ISTANBUL -- The taxi driver winding through the narrow streets of this ancient city could speak only a few words of English. When he learned we were Americans, he used them: "Bomb Saddam!"
Through several hairpin turns, made more treacherous by his gesticulations, he imitated the motion and sound of helicopter blades and a missile being launched. "Bomb Saddam!" he repeated.
Next came the sound of a jet streaking over the skies of Baghdad and dropping a heavy payload.
Finally, as near as we could tell by his hands forming a mushroom cloud, the driver simulated a nuclear bomb and said, "Bomb Saddam!"
He was articulating as best he could the feeling of many Turks that they are ready to go to war with the United States against neighboring Iraq. There seems little fear here of Iraqi President Saddam Hussein, although Turkey and Iraq share a 150-mile border.
We also picked up a gnawing notion that the Turks are less interested in teaching Saddam a moral lesson than they are in carving off a piece of Iraq for themselves -- a piece that once belonged to them.
Saddam's invasion of Kuwait was an Allah-send for this Moslem country, which is anxious to prove that it could and should be an economic ally with the Western powers. Turkish President Turgut Ozal was one of the first to endorse the strong U.S. stand against Iraq.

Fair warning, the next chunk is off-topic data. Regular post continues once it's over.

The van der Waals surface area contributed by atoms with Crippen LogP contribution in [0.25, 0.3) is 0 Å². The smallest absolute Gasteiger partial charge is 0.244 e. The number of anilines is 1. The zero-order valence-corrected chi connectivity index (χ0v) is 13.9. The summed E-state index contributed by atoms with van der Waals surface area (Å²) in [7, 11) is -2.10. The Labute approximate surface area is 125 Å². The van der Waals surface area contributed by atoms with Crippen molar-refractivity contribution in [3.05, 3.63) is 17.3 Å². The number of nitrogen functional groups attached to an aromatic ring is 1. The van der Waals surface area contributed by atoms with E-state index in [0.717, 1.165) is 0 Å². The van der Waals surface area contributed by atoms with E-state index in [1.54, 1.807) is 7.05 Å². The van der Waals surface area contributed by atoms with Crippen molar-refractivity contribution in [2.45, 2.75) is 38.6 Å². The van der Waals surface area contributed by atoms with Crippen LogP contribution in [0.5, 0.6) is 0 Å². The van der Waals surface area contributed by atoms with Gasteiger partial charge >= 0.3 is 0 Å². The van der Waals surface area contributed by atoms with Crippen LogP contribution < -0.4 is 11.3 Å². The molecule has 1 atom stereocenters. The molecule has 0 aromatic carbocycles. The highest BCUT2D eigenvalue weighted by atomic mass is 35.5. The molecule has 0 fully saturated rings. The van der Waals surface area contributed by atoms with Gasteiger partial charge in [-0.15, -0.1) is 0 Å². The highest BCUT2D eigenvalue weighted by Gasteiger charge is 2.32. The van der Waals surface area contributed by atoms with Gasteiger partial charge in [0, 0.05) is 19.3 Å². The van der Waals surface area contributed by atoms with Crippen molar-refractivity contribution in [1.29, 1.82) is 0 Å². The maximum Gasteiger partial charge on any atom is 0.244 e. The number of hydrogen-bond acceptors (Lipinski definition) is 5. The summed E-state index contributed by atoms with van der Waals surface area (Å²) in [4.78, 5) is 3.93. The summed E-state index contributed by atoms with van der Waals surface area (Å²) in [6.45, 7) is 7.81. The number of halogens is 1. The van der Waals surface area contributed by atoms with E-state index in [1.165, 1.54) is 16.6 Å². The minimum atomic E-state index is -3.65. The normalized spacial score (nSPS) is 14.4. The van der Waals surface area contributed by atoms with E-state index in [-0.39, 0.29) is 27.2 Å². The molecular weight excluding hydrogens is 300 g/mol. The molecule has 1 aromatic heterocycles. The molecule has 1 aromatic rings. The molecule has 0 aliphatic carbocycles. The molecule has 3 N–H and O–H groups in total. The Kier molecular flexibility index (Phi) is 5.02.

His response was partly fueled by the arrogance of Saddam, who tried to intimidate Ozal by sending a deputy prime minister to meet with him three days after the invasion. The emissary was packing a pistol on his hip. When that didn't work, Saddam tried to bribe Turkey by offering to repay loans of more than $750 million owed to Turkey by Iraq and to give Turkey more than $1 billion in free oil.
But Ozal couldn't be bullied or bribed. He shut down two pipelines that once carried more than half of Iraq's oil across Turkey to the Mediterranean. Then he sent 100,000 of his toughest soldiers to the border region with Iraq, forcing Saddam to keep nine army divisions lined up against the Turks when he needs those divisions badly along his southern border with Saudi Arabia.
Ozal also let the United States keep F-111 warplanes bristling with nuclear weapons at a base in southern Turkey within striking distance of Baghdad.
He does this not out of charity but out of hope that the reward will be big. There is serious talk in Turkey that it might end up with an oil-rich part of Iraq as a result of being on the right side of a war.
Right-wing newspapers in Turkey are openly campaigning for the return of the Mosul and Kirkuk provinces of Iraq south of Turkey. They were part of Turkey before the huge Ottoman Empire was broken up in the 1920s.
Middle East intelligence sources say a Turkish annexation of northern Iraq would probably occur under the guise of quieting Kurds in the region. Those Kurds would likely try for an independent state if Saddam were weakened or removed.
No one has promised Turkey a piece of Iraq should any carving up be done. But the United States has forcefully taken up Turkey's case to join the Economic Community as a partial reward. And other nations have promised economic compensation for Turkey's adherence to the Iraq trade embargo.